n in the Trager method of therapy, the practitioner enters into a meditative state along with the patient, which allows him or her to work more intuitively and to feel subtle changes in the patient's movement and tissue texture. on Misener's property. There are weeds and debris everywhere. The streets and sidewalks are cracked, and the surrounding homes are vacant and falling apart.
"People just don't know. I think that's really sad," Misener says, noting that he has met people in Minneapolis who said they thought New Orleans was "all back to normal." "People just have no idea that there's still this much devastation."
Even though it means living apart for an indefinite period, Misener and Blatchley are going to focus on their careers and wait and see how things develop in New Orleans over the next couple of years. "It can be a little lonely and hard, but I look at the future," Blatchley says. "It's just temporary. Military families do it all the time."
Back on Polk Street, it's going to be a tough life, Guidry admits, and there may never again be that sense of community that made it such a great place. "We loved the neighborhood. It was very gay-friendly," she says. "There were three [homes owned by] gay people on this block. We asked ourselves, Do we want to rebuild if Tom and Bobby don't come back?"
"It was great having them as neighbors," says Blatchley, who used to jump in Guidry's swimming pool on hot days and would call upon her to feed their cats when he and Misener went on vacation. "There is a really strong sense of family and community down there. People were friendly. I miss that. Phoenix is more cliquish clique
A small exclusive group of friends or associates.
intr.v. cliqued, cliqu·ing, cliques Informal
To form, associate in, or act as a clique. ."
That loss of community is mourned even by those who have returned to areas where there was little storm damage. "I've lost so many of my friends," says Bill Coble (no relation to Margaret), 47, sitting in the courtyard of his shuttered walking tour and gift shop business in the French Quarter, which closed after the storm for lack of customers. "That has been so hard. It's one thing to lose your business; it's another thing to lose your community because they had to go elsewhere for work."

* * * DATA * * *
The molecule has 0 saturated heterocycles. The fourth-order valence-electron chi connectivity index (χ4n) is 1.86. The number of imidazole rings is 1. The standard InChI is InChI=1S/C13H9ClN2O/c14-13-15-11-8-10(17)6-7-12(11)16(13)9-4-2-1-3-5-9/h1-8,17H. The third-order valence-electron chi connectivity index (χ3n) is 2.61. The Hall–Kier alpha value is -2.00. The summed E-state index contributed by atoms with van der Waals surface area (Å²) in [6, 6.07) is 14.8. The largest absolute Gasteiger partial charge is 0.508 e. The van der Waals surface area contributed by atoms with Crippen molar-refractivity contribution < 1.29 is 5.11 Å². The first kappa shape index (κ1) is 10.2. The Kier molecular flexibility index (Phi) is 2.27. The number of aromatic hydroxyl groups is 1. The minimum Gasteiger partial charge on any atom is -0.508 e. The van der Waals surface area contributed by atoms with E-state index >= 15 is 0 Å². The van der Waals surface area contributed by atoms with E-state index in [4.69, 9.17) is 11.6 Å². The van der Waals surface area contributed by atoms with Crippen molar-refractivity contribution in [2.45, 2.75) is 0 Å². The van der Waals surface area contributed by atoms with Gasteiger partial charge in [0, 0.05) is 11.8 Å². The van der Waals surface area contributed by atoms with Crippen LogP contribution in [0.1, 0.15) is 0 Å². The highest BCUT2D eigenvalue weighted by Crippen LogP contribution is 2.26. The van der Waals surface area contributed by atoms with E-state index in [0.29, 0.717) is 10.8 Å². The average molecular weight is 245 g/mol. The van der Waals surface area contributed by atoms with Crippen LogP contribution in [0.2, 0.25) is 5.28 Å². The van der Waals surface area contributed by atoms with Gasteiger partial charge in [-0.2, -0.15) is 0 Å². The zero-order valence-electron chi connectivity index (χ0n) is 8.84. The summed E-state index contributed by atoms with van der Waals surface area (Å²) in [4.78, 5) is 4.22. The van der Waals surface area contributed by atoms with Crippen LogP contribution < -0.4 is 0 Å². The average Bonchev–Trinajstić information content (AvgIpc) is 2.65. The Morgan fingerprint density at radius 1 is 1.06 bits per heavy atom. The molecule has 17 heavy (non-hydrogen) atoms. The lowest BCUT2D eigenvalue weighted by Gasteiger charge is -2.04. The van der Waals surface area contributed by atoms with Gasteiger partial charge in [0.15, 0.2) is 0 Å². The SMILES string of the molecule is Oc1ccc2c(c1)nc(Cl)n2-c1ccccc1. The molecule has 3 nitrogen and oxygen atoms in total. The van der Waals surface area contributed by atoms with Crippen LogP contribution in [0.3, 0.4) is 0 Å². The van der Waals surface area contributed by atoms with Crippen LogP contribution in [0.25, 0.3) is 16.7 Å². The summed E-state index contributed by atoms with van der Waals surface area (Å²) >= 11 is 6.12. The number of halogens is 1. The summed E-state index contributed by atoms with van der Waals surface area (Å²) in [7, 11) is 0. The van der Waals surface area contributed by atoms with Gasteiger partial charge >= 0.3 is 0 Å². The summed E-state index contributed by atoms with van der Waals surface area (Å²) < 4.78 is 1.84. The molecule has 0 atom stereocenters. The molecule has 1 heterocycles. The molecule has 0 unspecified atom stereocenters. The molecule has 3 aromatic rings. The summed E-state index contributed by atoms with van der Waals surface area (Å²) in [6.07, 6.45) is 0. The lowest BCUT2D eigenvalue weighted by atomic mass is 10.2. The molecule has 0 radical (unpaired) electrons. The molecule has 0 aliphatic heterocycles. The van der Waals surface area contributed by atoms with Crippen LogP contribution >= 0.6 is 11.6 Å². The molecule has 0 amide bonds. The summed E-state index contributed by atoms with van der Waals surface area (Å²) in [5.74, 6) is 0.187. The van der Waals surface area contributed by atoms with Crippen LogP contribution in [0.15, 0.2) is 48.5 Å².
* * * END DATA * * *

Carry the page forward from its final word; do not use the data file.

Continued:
The entire city's infrastructure was destroyed, Bill Coble says. Of around 20,000 businesses that existed in Orleans Parish, only about 2,000 remain. Living in the predominantly gay neighborhood of Faubourg Marigny Faubourg Marigny or simply Marigny is a neighborhood in the downtown section of New Orleans, Louisiana, just down river from the famous French Quarter. Boundaries and geography on the edge of the Quarter, Coble was at first making ends meet by helping people gut their homes, hoping that he could reopen his business in the spring. "That didn't happen," he says. "By the end of May I realized I had to find a hill-time job." So he started bartending at Lafitte in Exile, one of several gay bars on Bourbon Street's famous "fruit loop."
One block away, Lawrence Shepherd, 35, has been bartending at the Bourbon Pub and Parade since moving to the French Quarter from Indianapolis six years ago. "About three months after the storm I had people come up to me in the bar and say, 'I'm so glad you're here,'" he recalls. "I was a symbol of normalcy nor·mal·cy